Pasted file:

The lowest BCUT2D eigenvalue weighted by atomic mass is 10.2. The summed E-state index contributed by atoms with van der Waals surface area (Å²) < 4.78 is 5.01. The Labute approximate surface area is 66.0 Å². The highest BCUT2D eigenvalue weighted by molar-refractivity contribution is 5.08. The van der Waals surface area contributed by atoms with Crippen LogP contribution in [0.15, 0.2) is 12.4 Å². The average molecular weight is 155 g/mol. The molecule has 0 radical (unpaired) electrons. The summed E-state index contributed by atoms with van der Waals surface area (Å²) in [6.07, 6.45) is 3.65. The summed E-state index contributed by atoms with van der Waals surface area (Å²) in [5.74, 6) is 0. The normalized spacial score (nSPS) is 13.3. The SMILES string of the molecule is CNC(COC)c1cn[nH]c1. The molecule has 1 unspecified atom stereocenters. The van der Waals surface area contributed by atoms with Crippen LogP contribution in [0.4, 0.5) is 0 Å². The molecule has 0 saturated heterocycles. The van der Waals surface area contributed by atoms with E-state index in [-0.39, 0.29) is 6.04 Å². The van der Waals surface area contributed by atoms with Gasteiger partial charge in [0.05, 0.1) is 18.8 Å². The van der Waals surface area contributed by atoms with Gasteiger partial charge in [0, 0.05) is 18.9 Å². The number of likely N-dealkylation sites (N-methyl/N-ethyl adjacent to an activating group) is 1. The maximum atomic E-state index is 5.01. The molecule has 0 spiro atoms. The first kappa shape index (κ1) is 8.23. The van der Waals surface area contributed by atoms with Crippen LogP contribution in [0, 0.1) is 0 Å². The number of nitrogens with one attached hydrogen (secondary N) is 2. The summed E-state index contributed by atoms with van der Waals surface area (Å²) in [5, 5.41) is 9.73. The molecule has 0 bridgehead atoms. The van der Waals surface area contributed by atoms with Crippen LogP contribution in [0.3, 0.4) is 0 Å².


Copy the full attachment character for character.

The lowest BCUT2D eigenvalue weighted by atomic mass is 10.2. The summed E-state index contributed by atoms with van der Waals surface area (Å²) < 4.78 is 5.01. The Labute approximate surface area is 66.0 Å². The highest BCUT2D eigenvalue weighted by molar-refractivity contribution is 5.08. The van der Waals surface area contributed by atoms with Crippen LogP contribution in [0.15, 0.2) is 12.4 Å². The average molecular weight is 155 g/mol. The molecule has 0 radical (unpaired) electrons. The summed E-state index contributed by atoms with van der Waals surface area (Å²) in [6.07, 6.45) is 3.65. The summed E-state index contributed by atoms with van der Waals surface area (Å²) in [5.74, 6) is 0. The normalized spacial score (nSPS) is 13.3. The SMILES string of the molecule is CNC(COC)c1cn[nH]c1. The molecule has 1 unspecified atom stereocenters. The van der Waals surface area contributed by atoms with Crippen LogP contribution in [0.4, 0.5) is 0 Å². The molecule has 0 saturated heterocycles. The van der Waals surface area contributed by atoms with E-state index in [-0.39, 0.29) is 6.04 Å². The van der Waals surface area contributed by atoms with Gasteiger partial charge in [0.05, 0.1) is 18.8 Å². The van der Waals surface area contributed by atoms with Gasteiger partial charge in [0, 0.05) is 18.9 Å². The number of likely N-dealkylation sites (N-methyl/N-ethyl adjacent to an activating group) is 1. The maximum atomic E-state index is 5.01. The molecule has 0 spiro atoms. The first kappa shape index (κ1) is 8.23. The van der Waals surface area contributed by atoms with Crippen LogP contribution in [0, 0.1) is 0 Å². The number of nitrogens with one attached hydrogen (secondary N) is 2. The summed E-state index contributed by atoms with van der Waals surface area (Å²) in [5, 5.41) is 9.73. The molecule has 0 bridgehead atoms. The van der Waals surface area contributed by atoms with Crippen LogP contribution in [0.3, 0.4) is 0 Å².